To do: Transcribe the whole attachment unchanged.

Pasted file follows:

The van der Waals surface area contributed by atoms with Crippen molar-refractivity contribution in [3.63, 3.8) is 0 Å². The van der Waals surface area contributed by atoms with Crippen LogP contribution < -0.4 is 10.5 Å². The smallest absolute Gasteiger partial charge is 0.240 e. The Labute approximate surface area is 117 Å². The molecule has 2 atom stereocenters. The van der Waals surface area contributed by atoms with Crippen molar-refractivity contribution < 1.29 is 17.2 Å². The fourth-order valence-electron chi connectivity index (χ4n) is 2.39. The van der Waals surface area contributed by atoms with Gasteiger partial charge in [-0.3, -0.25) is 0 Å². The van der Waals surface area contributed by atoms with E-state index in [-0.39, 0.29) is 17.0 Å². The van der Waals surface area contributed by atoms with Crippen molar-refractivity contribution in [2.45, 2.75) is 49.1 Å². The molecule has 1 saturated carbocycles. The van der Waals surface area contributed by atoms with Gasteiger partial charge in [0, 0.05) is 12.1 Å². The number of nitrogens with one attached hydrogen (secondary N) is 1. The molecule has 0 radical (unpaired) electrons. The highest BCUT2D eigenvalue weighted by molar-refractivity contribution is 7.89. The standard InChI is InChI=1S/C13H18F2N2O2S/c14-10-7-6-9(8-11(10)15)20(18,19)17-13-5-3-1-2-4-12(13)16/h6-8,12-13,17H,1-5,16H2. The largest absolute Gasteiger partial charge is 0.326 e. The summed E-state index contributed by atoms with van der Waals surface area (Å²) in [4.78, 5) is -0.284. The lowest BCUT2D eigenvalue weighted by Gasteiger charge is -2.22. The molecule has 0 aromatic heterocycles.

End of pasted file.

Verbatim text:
The van der Waals surface area contributed by atoms with Crippen molar-refractivity contribution in [3.63, 3.8) is 0 Å². The van der Waals surface area contributed by atoms with Crippen LogP contribution < -0.4 is 10.5 Å². The smallest absolute Gasteiger partial charge is 0.240 e. The Labute approximate surface area is 117 Å². The molecule has 2 atom stereocenters. The van der Waals surface area contributed by atoms with Crippen molar-refractivity contribution < 1.29 is 17.2 Å². The fourth-order valence-electron chi connectivity index (χ4n) is 2.39. The van der Waals surface area contributed by atoms with Gasteiger partial charge in [-0.3, -0.25) is 0 Å². The van der Waals surface area contributed by atoms with E-state index in [-0.39, 0.29) is 17.0 Å². The van der Waals surface area contributed by atoms with Crippen molar-refractivity contribution in [2.45, 2.75) is 49.1 Å². The molecule has 1 saturated carbocycles. The van der Waals surface area contributed by atoms with Gasteiger partial charge in [0, 0.05) is 12.1 Å². The number of nitrogens with one attached hydrogen (secondary N) is 1. The molecule has 0 radical (unpaired) electrons. The highest BCUT2D eigenvalue weighted by molar-refractivity contribution is 7.89. The standard InChI is InChI=1S/C13H18F2N2O2S/c14-10-7-6-9(8-11(10)15)20(18,19)17-13-5-3-1-2-4-12(13)16/h6-8,12-13,17H,1-5,16H2. The largest absolute Gasteiger partial charge is 0.326 e. The summed E-state index contributed by atoms with van der Waals surface area (Å²) in [4.78, 5) is -0.284. The lowest BCUT2D eigenvalue weighted by Gasteiger charge is -2.22. The molecule has 0 aromatic heterocycles.